As the Eastern Mediterranean gas deals stagnate and gas has more and more being exploited at negotiation tables,. Dr. Hayriya Kahveci Ozgur, Assistant Professor at the Middle East Technical University Northern Cyprus Campus, asked to think outside of the box when considering natural gas outlets. He commented that it cannot be seen as favorable to only rely on one energy producer in order to avoid a too high dependency.
In the following discussion, the opportunities for an involvement in the European energy market were debated. Dr. Tzimitras uttered his regret that the chance of finding a solution to the Cyprus conflict has been missed in the last years. Yet, that the political solution should not only depend on the energy issue.
Panel 4: The Role of External Actors in the Energy Field in the Eastern Med
One of the main issues in current energy market developments is the striking decline of energy prices and the fierce competition, not only between companies but also between different energies such as nuclear power, gas, oil and renewable sources. The main challenge is to provide a competitive response to large scale funding for requited energy projects in the upcoming decades, according to moderator Shimon Serrousi, Co-Director of Eco Energy Financial & Strategic Consulting, brought up the factors in the changing face of the energy market and discussed how the regional cooperation of the Eastern Mediterranean will be funded and how much international capital, policy and governance will be required.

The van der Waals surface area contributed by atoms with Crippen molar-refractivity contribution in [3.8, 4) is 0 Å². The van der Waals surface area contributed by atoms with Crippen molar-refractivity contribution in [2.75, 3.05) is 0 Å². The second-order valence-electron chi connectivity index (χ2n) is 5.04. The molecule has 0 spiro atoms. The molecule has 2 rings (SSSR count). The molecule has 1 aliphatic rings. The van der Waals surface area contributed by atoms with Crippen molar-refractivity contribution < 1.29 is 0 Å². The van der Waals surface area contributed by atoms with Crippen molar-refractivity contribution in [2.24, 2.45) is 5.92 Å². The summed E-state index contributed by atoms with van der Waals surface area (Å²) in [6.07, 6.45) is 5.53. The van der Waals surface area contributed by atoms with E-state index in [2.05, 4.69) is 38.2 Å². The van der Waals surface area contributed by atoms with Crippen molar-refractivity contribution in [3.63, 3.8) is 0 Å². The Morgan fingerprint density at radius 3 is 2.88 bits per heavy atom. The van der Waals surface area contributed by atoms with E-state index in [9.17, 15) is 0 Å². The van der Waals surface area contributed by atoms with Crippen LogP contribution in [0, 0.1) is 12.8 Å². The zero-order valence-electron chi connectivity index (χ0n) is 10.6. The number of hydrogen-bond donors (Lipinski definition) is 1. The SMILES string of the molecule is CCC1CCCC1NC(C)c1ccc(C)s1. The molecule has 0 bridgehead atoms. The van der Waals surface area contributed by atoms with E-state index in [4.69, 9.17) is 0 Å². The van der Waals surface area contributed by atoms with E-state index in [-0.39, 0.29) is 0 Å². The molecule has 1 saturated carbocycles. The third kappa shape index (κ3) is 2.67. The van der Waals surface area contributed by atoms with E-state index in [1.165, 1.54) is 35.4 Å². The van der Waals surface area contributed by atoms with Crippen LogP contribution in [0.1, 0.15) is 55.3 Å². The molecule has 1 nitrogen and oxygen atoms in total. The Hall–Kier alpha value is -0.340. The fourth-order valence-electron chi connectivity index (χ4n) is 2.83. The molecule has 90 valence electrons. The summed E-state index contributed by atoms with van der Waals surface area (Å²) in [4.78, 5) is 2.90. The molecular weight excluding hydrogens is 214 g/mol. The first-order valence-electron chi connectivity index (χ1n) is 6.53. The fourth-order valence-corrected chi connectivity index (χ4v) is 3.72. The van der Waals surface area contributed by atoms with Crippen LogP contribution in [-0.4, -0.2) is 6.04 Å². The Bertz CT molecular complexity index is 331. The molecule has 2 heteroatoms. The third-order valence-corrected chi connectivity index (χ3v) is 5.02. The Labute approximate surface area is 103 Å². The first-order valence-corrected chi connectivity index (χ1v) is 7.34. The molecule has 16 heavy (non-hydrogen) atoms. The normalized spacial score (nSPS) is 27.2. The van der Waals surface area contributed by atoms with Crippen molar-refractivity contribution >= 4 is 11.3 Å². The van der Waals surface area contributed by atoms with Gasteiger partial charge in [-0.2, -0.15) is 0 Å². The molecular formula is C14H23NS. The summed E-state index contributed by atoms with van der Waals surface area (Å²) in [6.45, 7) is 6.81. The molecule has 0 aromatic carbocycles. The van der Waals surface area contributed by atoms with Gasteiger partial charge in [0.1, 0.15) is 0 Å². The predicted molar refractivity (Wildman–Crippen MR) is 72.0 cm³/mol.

Charlotte Brandsma, Program Officer in Mediterranean Policy of the German Marshall Fund reported the aspirations of international powers in the Eastern Mediterranean. She threw a glance at the two principal external actors in the region, the United States and Russia. She discussed how the Trump administration is concentrating on more unilateral relations and is considered less humanitarian than previous administrations which affects American policy and makes it more security and market driven. This shift affects Russia and Russian engagement is barely foreseeable and considered a risk especially as it is not interested in a stable East Med and may not help create a favorable geopolitical environment. Concluding, Mrs. Brandsma highlighted the Russian interest in investing in the energy market, but its lack of contribution of peace and prosperity in the region.